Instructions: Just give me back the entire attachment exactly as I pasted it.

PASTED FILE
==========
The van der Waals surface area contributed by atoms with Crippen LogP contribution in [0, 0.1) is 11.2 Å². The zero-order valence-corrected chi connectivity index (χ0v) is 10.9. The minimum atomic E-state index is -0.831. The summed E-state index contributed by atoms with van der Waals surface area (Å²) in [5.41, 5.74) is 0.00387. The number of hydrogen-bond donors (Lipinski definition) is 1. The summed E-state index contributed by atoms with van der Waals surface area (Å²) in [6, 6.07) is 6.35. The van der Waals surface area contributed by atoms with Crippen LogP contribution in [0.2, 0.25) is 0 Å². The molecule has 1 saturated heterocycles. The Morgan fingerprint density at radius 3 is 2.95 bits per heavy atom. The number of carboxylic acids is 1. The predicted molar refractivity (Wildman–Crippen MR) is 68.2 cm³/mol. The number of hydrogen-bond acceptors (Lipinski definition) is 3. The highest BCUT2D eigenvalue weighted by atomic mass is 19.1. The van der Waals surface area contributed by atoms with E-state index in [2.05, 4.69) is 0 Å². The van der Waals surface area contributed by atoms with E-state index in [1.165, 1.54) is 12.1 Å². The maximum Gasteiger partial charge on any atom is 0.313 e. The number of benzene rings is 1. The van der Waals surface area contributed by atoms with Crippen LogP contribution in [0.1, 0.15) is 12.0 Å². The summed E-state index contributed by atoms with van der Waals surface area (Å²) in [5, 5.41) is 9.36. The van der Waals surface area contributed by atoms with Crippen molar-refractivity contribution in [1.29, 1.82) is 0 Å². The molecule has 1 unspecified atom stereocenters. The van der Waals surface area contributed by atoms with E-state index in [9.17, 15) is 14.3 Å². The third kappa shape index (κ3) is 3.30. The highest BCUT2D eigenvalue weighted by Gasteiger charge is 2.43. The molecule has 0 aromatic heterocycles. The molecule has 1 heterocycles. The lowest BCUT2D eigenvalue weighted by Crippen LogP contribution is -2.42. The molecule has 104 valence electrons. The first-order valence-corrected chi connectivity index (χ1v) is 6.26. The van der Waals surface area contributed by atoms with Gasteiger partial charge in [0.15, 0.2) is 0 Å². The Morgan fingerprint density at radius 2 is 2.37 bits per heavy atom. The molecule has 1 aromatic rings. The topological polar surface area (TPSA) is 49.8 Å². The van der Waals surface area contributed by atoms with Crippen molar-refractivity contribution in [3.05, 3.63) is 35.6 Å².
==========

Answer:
The van der Waals surface area contributed by atoms with Crippen LogP contribution in [0, 0.1) is 11.2 Å². The zero-order valence-corrected chi connectivity index (χ0v) is 10.9. The minimum atomic E-state index is -0.831. The summed E-state index contributed by atoms with van der Waals surface area (Å²) in [5.41, 5.74) is 0.00387. The number of hydrogen-bond donors (Lipinski definition) is 1. The summed E-state index contributed by atoms with van der Waals surface area (Å²) in [6, 6.07) is 6.35. The van der Waals surface area contributed by atoms with Crippen LogP contribution in [0.2, 0.25) is 0 Å². The molecule has 1 saturated heterocycles. The Morgan fingerprint density at radius 3 is 2.95 bits per heavy atom. The number of carboxylic acids is 1. The predicted molar refractivity (Wildman–Crippen MR) is 68.2 cm³/mol. The number of hydrogen-bond acceptors (Lipinski definition) is 3. The highest BCUT2D eigenvalue weighted by atomic mass is 19.1. The van der Waals surface area contributed by atoms with E-state index in [2.05, 4.69) is 0 Å². The van der Waals surface area contributed by atoms with E-state index in [1.165, 1.54) is 12.1 Å². The maximum Gasteiger partial charge on any atom is 0.313 e. The number of benzene rings is 1. The van der Waals surface area contributed by atoms with Crippen LogP contribution in [0.1, 0.15) is 12.0 Å². The summed E-state index contributed by atoms with van der Waals surface area (Å²) in [5, 5.41) is 9.36. The van der Waals surface area contributed by atoms with Crippen molar-refractivity contribution in [1.29, 1.82) is 0 Å². The molecule has 1 unspecified atom stereocenters. The van der Waals surface area contributed by atoms with E-state index in [9.17, 15) is 14.3 Å². The third kappa shape index (κ3) is 3.30. The highest BCUT2D eigenvalue weighted by Gasteiger charge is 2.43. The molecule has 0 aromatic heterocycles. The molecule has 1 heterocycles. The lowest BCUT2D eigenvalue weighted by Crippen LogP contribution is -2.42. The molecule has 104 valence electrons. The first-order valence-corrected chi connectivity index (χ1v) is 6.26. The van der Waals surface area contributed by atoms with Gasteiger partial charge in [0.15, 0.2) is 0 Å². The Morgan fingerprint density at radius 2 is 2.37 bits per heavy atom. The molecule has 1 aromatic rings. The topological polar surface area (TPSA) is 49.8 Å². The van der Waals surface area contributed by atoms with Crippen molar-refractivity contribution in [3.05, 3.63) is 35.6 Å².